“You know what I think?” offered Professor Chapman. “I think this is all too big for us – I think this mansion exists in some appropriate local form in all those time periods for which there were rooms in the mansion here. All those other mansions in those other times have just had one of their rooms permanently closed. Of course it’s only a theory of mine,” he added “and as you all know I have some pretty outlandish theories.”

We didn’t race to disagree with him. As the foremost Earth academic authority on time travel, Stewie Chapman’s “theories” tended to be better than most of his competitors facts.

- - -
I have written over 140 speculative fiction short stories many of which appear in my six published collections of speculative fiction short stories and two published science fiction novellas (all on Amazon). I have been a regular contributor to the Antipodean SF and the Beam Me Up Pod cast sci-fi sites and have also been published on Farther Stars Than These, 365 Tomorrows, Bewildering Stories and the former Golden Visions magazine. I am working on a new anthology of short sci-fi stories and also a “Human Hunter” series for the Beam Me Up Pod Cast site.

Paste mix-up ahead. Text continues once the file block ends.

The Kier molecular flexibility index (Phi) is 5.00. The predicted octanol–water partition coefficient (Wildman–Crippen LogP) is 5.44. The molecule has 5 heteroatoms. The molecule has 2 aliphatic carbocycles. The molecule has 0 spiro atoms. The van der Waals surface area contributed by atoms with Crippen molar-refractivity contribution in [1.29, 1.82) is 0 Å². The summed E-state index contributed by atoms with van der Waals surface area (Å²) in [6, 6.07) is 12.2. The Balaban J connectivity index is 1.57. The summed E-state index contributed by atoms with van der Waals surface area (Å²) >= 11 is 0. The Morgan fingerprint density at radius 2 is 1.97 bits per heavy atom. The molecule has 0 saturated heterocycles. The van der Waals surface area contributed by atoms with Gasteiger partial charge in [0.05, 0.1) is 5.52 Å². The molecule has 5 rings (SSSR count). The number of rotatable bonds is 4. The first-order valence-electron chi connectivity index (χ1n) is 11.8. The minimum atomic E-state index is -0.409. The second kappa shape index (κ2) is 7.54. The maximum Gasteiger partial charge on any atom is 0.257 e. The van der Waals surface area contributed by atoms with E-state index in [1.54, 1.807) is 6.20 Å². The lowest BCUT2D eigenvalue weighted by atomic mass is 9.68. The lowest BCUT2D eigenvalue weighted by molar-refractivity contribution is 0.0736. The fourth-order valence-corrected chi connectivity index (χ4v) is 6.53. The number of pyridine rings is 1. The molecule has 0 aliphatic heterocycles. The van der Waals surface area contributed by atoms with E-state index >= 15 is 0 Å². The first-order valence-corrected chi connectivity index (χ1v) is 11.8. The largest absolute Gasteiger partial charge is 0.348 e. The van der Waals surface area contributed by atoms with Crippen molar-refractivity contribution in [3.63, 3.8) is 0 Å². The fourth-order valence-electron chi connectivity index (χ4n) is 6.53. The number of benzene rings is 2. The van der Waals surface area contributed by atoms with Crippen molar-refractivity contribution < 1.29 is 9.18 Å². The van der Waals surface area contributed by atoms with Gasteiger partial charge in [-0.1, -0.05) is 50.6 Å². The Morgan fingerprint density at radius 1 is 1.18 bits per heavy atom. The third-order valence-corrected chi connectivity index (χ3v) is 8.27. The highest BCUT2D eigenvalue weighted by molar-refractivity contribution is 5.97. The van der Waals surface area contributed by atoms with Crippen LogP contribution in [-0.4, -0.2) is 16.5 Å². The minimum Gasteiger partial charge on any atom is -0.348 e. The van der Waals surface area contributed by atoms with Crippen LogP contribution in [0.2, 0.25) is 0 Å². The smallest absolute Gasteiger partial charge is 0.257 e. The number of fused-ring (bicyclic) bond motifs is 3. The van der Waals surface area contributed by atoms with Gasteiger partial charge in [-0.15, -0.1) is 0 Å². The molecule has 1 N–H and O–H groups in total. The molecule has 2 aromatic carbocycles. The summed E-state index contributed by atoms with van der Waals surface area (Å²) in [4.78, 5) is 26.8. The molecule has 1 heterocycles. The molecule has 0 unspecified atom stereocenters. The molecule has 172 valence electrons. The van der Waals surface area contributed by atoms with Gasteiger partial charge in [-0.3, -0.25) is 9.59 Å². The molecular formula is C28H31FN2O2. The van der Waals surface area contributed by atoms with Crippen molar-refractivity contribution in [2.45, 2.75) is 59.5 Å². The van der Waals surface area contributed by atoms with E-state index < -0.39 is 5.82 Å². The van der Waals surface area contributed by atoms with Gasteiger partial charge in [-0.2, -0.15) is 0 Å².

Thursday, August 20, 2015


Zeta Vaucouleurs Triangulum 10k(602)-39e (Concolir)
By E.S. Wynn (on Zero Dusk)

When you cross back into flat reality from the tides and swirling violence of between-space, you find yourself sliding immediately into orbit around a world that shines yellow and green, its surface cut and scarred by rough rivers of glassy black. From orbit, it looks alive, looks like one of those rare worlds in the endless sea of galaxies upon which an ecosystem has taken hold, evolved to colonize almost every inch of surface within its reach. A mote-probe sent on into the atmosphere turns up something else almost immediately, though – high concentrations of sulfur and chlorine in the thick air. Volcanic particulates, and even before your tiny sensor suite can reach the surface, it becomes clear that the gleaming shades of yellow and green aren't evidence of life at all – they're rivers of peridot and other precious shades of olivine, all long ago solidified and polished to shining by the carving hands of vicious winds laden with grains of fine, cutting sand. More recent rivers of rough, black basalt divide the gemstone glaciers in wide ribbons, some still cooling, still steaming, still breathing streamers of hydrochloric acid into the heavy, poisonous air.